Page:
In his book Politeia: Visions of the Just Society, Eric Carlton debates whether or not the term is appropriate to describe these types of groups.[19] Carlton writes that the event is only seen as a "doomsday" for the "wicked and unrepentant," whereas members of the group itself often regard it as a "day of deliverance," or a "renewal of the world."[19] He regards these groups as "the ultimate in exclusivity," and while the future will be bleak for nonbelievers due to an unforeseen cataclysm, members of the group are promised existence in a new utopia.[19] This notion of utopian promises is reinforced through an example given by Dr. C. T. Benedict in his work One God in One Man.[20] Benedict describes what he refers to as "doomsday, destructive apocalpytic religious cults," which he defines as: "very high intensity controlling groups, that have caused or are liable to cause destruction and loss of life."[20] After discussing examples including Aum Shinrikyo, Yahweh Ben Yahweh, and Charles Manson, Benedict describes the utopian paradise promised by Woo Jong-min, the leader of the Young sang Church in South Korea.[20] On October 5, 1998, Woo Jong-min and six of his followers were found burnt to death in a mini-van. He had told his followers that they were embarking on an everlasting journey and would have a new and happy life after death.[20]

In Lofland's case study, he also noticed this exclusivity described by Carlton.[6] Though he had made his sociological interests clear to the religious leader from the outset, when the leader determined that Lofland was not going to convert to the religion he lost access to the group.[6] A psychological study by Festinger, Riecken, and Schachter found that individuals only turned to a cataclysmic world view after they had repeatedly failed to find meaning in mainstream movements.[21] Leon Festinger and his colleagues had observed members of the group for several months, and recorded their conversations both prior to and after a failed prophecy from their charismatic leader.[22] The group had organized around a belief system which foretold that a majority of the Western Hemisphere would be destroyed by a cataclysmic flood on December 21, 1955.[23][24] Though they attempted to remain "a fly on the wall" during their study, it was difficult to maintain objectivity while immersed in the group.[25] Their work was later published in the book When Prophecy Fails: A Social and Psychological Study of a Modern Group that Predicted the Destruction of the World.[26]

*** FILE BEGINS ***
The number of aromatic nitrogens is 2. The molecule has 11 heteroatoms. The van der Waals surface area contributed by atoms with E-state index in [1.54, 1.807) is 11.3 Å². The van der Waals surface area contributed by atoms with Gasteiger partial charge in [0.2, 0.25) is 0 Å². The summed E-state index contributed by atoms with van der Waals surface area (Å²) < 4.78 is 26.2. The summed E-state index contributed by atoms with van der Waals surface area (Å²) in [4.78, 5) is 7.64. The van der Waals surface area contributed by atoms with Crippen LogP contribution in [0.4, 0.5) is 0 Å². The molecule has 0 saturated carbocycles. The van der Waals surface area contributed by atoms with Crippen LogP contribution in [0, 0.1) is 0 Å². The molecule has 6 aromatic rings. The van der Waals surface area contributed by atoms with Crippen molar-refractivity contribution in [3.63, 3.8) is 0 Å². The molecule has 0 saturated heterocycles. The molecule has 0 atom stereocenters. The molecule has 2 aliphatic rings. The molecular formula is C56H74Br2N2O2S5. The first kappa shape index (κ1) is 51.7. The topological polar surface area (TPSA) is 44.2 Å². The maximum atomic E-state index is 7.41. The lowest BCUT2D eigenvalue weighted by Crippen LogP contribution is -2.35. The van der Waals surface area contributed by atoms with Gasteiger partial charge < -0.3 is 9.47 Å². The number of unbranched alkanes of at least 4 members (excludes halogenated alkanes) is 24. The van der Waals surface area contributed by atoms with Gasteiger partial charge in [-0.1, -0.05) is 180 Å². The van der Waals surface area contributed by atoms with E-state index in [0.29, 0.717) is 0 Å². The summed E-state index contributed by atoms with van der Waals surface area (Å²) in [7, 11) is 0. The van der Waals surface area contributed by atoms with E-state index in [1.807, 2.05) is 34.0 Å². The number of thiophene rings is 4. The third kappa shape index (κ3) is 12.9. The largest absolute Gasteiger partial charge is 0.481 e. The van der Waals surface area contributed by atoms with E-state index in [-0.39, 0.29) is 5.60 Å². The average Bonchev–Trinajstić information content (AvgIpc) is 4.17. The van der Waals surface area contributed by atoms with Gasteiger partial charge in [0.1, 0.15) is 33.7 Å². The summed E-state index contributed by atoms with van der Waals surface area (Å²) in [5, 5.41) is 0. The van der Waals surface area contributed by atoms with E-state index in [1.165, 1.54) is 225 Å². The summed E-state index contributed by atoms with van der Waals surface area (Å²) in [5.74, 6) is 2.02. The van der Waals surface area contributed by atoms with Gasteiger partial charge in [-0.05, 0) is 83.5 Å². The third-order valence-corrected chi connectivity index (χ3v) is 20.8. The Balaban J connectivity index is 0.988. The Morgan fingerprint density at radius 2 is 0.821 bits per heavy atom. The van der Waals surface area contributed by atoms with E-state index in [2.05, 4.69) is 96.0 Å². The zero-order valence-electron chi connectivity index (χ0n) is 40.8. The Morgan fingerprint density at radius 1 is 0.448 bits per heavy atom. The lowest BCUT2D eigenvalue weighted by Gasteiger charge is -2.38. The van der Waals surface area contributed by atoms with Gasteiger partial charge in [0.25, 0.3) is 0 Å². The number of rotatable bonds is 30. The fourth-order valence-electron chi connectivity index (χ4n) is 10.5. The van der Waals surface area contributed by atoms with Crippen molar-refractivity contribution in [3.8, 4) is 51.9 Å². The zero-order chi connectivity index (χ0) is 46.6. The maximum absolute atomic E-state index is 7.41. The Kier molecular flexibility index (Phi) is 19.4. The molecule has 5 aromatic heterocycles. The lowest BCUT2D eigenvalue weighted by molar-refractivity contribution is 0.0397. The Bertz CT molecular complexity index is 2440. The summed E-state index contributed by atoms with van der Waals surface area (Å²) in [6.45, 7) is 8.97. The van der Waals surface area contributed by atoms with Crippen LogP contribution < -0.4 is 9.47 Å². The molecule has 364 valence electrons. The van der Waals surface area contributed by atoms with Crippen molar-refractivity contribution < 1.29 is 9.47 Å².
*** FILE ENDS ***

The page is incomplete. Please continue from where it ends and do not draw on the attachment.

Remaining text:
Prophecies and predictions

The philosophies and predictions of many doomsday cults involve the "threat of death to their members and others."[27] The group Movement for the Restoration of the Ten Commandments of God carried out a mass murder in Kanungu, Uganda, after the doomsday prophesies of its leaders failed to come true.[27] Some groups draw their doomsday predictions and prophesies from the charismatic authority figure of their group.[27] The group The Summit Lighthouse, a branch of Church Universal and Triumphant led by Elizabeth Clare Prophet, made predictions of an impending nuclear holocaust that was forecast to occur on April 23, 1990.[10][27] When these predictions failed to come true, Elizabeth Clare Prophet reiterated her statements of impending doom, stating to her congregation: "We need your sacrifice. The world is about to fail. I don't know where the bombs are coming from. But we must be ready."[27] The group had stockpiled their shelter with military-grade weaponry, and members of the organization were later arrested on federal weapons charges.[10] After Elizabeth Clare Prophet was diagnosed with epilepsy and Alzheimer's disease, the group's leadership has attempted to draw the focus of its work away from doomsday predictions.[27]